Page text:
By Matthew Hammerton
Consider the following thought experiment: Barack Obama achieves a momentous and rapid rise to one of the highest political offices in his country much like what has just happened in the actual world but with one key difference. Rather than climbing the ladder of American politics, it is Kenyan politics that Obama ascends. This scenario is not as far fetched as it might sound as when Obama was two years old his Kenyan father left Barack and his mother and returned to Kenya. What if Mr Obama had taken his son with him and Barack had been brought up as a citizen of Kenya? In this case, perhaps Obama’s political ambitions would have been played out in a Kenyan and not an American context.
So suppose that Barack Obama, Kenyan citizen with an American mother and Kenyan father has just been elected President of Kenya. What will the headlines say? One thing they definitely won’t say is: “White man elected as President of Kenya for the first time”. In fact, many people would find this headline absurd – Obama is not a white man he is a black man. If Obama was elected president of Kenya it might be significant that he is the first president to have an American parent, or even the first president to have one parent who is white, but nobody would describe him as ‘Kenya’s first white President’.
But let’s pause on this. Obama’s heritage is one half black and one half white. So why does “Black man elected president” sound credible in a US context while “White man elected president” seems incorrect or even absurd in a Kenyan context? Why is it acceptable to describe Obama as ‘black’ but misleading to describe him as ‘white’? The answer has to do with the way racial categorizations are applied. The categorization ‘black’ (and the same can be said for some other racial categorizations like ‘Asian’) is applied in such a way that people are described as ‘black’ if they have any noticeable ‘black characteristics’. On the other hand, the categorization ‘white’ is applied such that people of predominantly white heritage but with noticeable ‘black characteristics’ are not counted as white. This means that most combinations of ‘white’ and ‘black’ heritage an individual can possess end up being classed as ‘black’. We can call this system of racial categorization ‘irregular’ as it involves applying racial categories in a way disproportionate to the actual racial heritage of the individual. A child with ½ black heritage and ½ white heritage is usually classed as ‘black’ and never classed as ‘white’. A child with ¼ black heritage and ¾ white heritage is often classed as ‘black’ and may also be classed as ‘mixed race’, but is rarely classed as ‘white’. A child with ¾ black heritage and ¼ white heritage is nearly always classed as ‘black’ and rarely classed as ‘mixed race’.
This account of racial categorization is very obvious when one cares to look. Several well-known ‘black men’ and ‘black women’ actually have combined white and black heritage, some even have predominantly white heritage (eg. Alicia Keys). Of course, the system of racial categorization I have described is not unanimous. Sometimes terms like ‘mixed race’ or ‘bi-racial’ are consistently used to describe anyone who has a mixture of races in their heritage. The term ‘African American’ is also sometimes used as an alternative to ‘black’ and in its typical usage does not involve irregular categorization.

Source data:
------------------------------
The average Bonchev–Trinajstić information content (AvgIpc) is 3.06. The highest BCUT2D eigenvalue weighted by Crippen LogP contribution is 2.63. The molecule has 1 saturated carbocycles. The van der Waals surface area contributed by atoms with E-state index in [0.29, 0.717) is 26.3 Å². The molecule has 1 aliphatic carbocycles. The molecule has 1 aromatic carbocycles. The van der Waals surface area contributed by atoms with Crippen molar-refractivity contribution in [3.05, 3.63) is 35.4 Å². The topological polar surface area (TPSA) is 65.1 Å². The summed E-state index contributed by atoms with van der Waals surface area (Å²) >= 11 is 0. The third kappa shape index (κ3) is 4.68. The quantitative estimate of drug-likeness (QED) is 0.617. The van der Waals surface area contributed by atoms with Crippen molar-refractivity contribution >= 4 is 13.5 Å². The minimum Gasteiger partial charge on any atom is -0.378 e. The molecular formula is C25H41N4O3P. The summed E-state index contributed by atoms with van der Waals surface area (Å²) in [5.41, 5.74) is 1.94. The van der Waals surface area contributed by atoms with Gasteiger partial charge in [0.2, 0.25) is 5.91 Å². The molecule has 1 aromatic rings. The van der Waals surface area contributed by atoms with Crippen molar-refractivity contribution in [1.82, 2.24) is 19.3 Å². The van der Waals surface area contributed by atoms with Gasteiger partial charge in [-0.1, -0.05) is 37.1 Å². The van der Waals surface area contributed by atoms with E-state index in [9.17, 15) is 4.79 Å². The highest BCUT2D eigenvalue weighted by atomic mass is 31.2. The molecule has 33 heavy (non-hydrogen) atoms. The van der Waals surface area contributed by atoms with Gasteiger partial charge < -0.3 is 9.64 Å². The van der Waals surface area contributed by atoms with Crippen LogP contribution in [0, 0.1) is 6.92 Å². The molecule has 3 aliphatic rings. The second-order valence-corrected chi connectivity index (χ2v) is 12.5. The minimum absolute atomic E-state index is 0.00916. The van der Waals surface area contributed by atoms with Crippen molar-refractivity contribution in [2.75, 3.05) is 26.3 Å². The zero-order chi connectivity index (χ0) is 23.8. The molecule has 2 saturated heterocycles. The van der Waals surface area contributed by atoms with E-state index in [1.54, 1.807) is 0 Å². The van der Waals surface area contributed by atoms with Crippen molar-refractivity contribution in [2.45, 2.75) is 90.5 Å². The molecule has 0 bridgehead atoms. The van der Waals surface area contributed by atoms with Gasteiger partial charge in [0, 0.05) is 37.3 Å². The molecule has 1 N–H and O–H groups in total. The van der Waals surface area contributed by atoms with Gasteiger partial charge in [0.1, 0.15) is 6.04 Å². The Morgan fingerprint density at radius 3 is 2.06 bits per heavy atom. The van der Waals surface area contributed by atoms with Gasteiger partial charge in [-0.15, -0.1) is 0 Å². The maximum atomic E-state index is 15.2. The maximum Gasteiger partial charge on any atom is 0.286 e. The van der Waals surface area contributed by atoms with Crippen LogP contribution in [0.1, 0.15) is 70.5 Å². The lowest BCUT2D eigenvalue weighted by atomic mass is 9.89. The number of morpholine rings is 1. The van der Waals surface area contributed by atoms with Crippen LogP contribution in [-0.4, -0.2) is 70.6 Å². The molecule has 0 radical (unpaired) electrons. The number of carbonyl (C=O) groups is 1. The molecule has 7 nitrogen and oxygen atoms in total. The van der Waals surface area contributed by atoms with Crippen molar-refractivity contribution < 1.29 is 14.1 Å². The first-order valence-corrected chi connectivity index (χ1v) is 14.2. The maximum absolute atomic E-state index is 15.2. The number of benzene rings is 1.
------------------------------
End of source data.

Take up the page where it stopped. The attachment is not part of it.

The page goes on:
Finally, people who have a predominantly black heritage (perhaps >90%), will sometimes class those with mixed black and white heritage as not ‘real’ blacks. But despite these exceptions, on the whole, the irregular racial categorization system I have described is dominant across the western world and is evident in folk discourse on race.
How did these categorization practices arise? One plausible answer is that they come from the crude racial theories that were adopted by Europeans during the slavery era and which regarded the white race as superior and more pure than other races. As a result of these theories, any noticeable ‘non-white characteristics’ where associated with inferiority or impurity and people possessing these characteristics where subsumed into non-white racial categories, even if they where predominantly white in heritage. That such an irregular system of racial categorization was used during a period when prejudicial racial science was dominant is not a surprise. What is surprising is that today in a post-colonial, post-slavery and post-segregation era, the same irregular system of racial categorization continues. Modern usage of this irregular system usually does not reflect explicit racial prejudice. Those inclined to judge someone of equal black and white heritage as ‘black’, do not typically do so because of racial prejudice, but because of force of habit and cultural osmosis. However, even if this practice is not explicitly racist, it is the legacy of a racist era and we should ask ourselves whether our use of irregular racial categorization is implicitly racist? If we think it is implicitly racist, then this suggests we ought to reform our practice and begin to describe people with a multiracial heritage in more neutral terms that neither privilege nor neglect any one part of their heritage.